Sweden/Denmark/US and US | 2017 and 1975 | Directed by Göran Hugo Olsson and Albert & David Maysles
Logline: Two documentaries that feature the eccentric mother and daughter relatives of former US First Lady Jackie Onassis.
One of the great direct cinema technique documentaries of the past fifty years, Grey Gardens is one of those strangely fascinating fly-on-the-wall portraits of eccentric people trapped in time and space. Crumb, the doco on artist Robert Crumb and his brothers is another that comes to mind. The Maysles brothers documentary about Big Edie and Little Edie holed-up in their decrepit East Hamptons mansion is the stuff of musty legend. Now, after more than forty years several reels of film have emerged that provide Grey Gardens with a wonderful prequel, a companion piece, just as endlessly watchable, in another documentary, titled That Summer, about what took place a few years earlier, that would lead to the Maysles making Grey Gardens.
That Summer begins in 2016 with renowned photographer and collage artist Peter Beard, now an old man, discussing his life's work, as he leafs through one of his elaborate coffee table books. He reminisces about the attempt in 1972 to make a documentary with his close friend Lee Radziwill, the younger sister of Jacqueline Kennedy Onassis, who had spent their childhood amidst the dunes and bramble of Montauk, East Hampton, NY, chiefly at the residence of two socialites Edith Ewing Bouvier Beale (Big Edie) and her daughter Edith Bouvier Beale (Little Edie), the aunt and first cousin of the former US First Lady.
Big Edie was in her late 70s, Little Edie in her mid-50s. They had been living a reclusive existence in the Grey Gardens estate for decades. By the time Radziwill and Beard arrived, the mansion was infested with fleas, cats and raccoons, had no running water, and with garbage bags piling up in the cellar. It was filthy, and the Healthy Department were called in. But Radziwill and Jackie Onassis stepped in with funds to repair and stabilise the home, enough for the eccentric mother and even more eccentric daughter to continue to live there.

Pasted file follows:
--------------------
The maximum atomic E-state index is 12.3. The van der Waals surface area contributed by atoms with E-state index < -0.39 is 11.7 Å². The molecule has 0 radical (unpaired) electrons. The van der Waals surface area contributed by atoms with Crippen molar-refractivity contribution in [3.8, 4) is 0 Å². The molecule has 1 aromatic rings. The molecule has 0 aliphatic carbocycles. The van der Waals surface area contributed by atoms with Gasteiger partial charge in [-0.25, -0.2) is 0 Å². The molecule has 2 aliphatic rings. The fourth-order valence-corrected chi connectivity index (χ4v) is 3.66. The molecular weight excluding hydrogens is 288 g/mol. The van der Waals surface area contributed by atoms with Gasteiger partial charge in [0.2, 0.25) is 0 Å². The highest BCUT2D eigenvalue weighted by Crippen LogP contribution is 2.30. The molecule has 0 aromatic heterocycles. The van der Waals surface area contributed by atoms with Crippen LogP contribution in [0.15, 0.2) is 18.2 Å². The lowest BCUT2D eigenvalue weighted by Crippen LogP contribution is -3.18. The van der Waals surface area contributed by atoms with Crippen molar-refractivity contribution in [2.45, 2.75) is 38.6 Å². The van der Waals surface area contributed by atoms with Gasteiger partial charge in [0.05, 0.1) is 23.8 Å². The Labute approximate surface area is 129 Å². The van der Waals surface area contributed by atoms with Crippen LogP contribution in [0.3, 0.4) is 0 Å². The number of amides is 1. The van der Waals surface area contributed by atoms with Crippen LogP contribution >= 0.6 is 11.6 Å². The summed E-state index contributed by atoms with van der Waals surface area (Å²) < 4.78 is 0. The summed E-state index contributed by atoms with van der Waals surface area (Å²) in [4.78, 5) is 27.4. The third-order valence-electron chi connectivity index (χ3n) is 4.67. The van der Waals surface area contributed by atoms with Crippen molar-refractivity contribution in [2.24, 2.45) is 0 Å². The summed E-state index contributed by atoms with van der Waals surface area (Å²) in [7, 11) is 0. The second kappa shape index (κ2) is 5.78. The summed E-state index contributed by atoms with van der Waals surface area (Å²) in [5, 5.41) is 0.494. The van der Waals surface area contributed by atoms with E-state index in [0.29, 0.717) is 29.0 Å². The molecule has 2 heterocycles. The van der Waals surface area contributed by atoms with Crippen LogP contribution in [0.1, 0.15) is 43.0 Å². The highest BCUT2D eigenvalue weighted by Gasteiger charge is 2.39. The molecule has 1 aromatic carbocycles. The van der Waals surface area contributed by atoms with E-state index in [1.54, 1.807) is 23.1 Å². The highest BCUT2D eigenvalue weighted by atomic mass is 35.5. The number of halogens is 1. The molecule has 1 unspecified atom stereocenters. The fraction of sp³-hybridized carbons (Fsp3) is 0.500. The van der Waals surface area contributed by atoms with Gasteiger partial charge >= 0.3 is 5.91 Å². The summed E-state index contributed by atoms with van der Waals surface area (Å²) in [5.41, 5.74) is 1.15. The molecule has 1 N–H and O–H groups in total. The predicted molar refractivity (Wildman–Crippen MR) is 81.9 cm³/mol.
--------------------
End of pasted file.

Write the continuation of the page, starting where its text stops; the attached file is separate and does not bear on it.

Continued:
When Radziwill and Beard’s intended documentary was shelved, the Maysles brothers, who had been hired to camera operate, were given permission to come back and make their own documentary, focusing directly on the two Edies.
That Summer is a broader portrait, bringing into view such luminaries as Andy Warhol, who joined Beard and Radziwill on the vacation, surely one of the very rare occasions of the shy artist outside of Manhattan. Paul Morrisey, the legendary Factory director, is also glimpsed on the beach. But the 16mm footage, just four reels, is as revealing and personal and captivating as the observations in Grey Gardens. Little Edie is such a character, wrapped in her bizarre fashion, a scarf always over her head, as she dances here and there, a lost soul of sorts, once a striking teenage model who paraded the Grey Gardens lawn, who took it upon herself to become caretaker to her mother, burying any hope of romance and adventure.
There is an inherent melancholy, a floating sadness, which permeates both films. The mother and daughter seem happy in their domestic routine, the lack of contact with the outside world has somehow shielded them from despair. Big Edie lapses into song, as she was once a gifted singer, with 78s to prove it, whilst Little Edie ruminates in the possibility of returning to the city cabaret scene. They live in a bubble, overgrown with bramble, the furniture riddled with decay.
These films are beautiful date stamps, the quality of light, the fashion and decor, the recollections, the memories. Somehow the stranger the people the closer we feel. Like moths drawn to a flame, we can't help but watch these pathetic, tragic figures as they flap and flounder, as they strut and pout. Beard's own diarist inclination, his penchant for collage, is a curious reflection of the haphazard lifestyle of the once glorious Edie duo.
Hopefully one day these two exquisite documentaries will be combined in a special edition release, as they compliment each other perfectly. That Summer also highlights Beard's exceptional artistry, which is a good thing too, as I hadn’t been aware of his safari and glamour photography.
That Summer and Grey Gardens are as essential as iced tea on a hot summer lawn.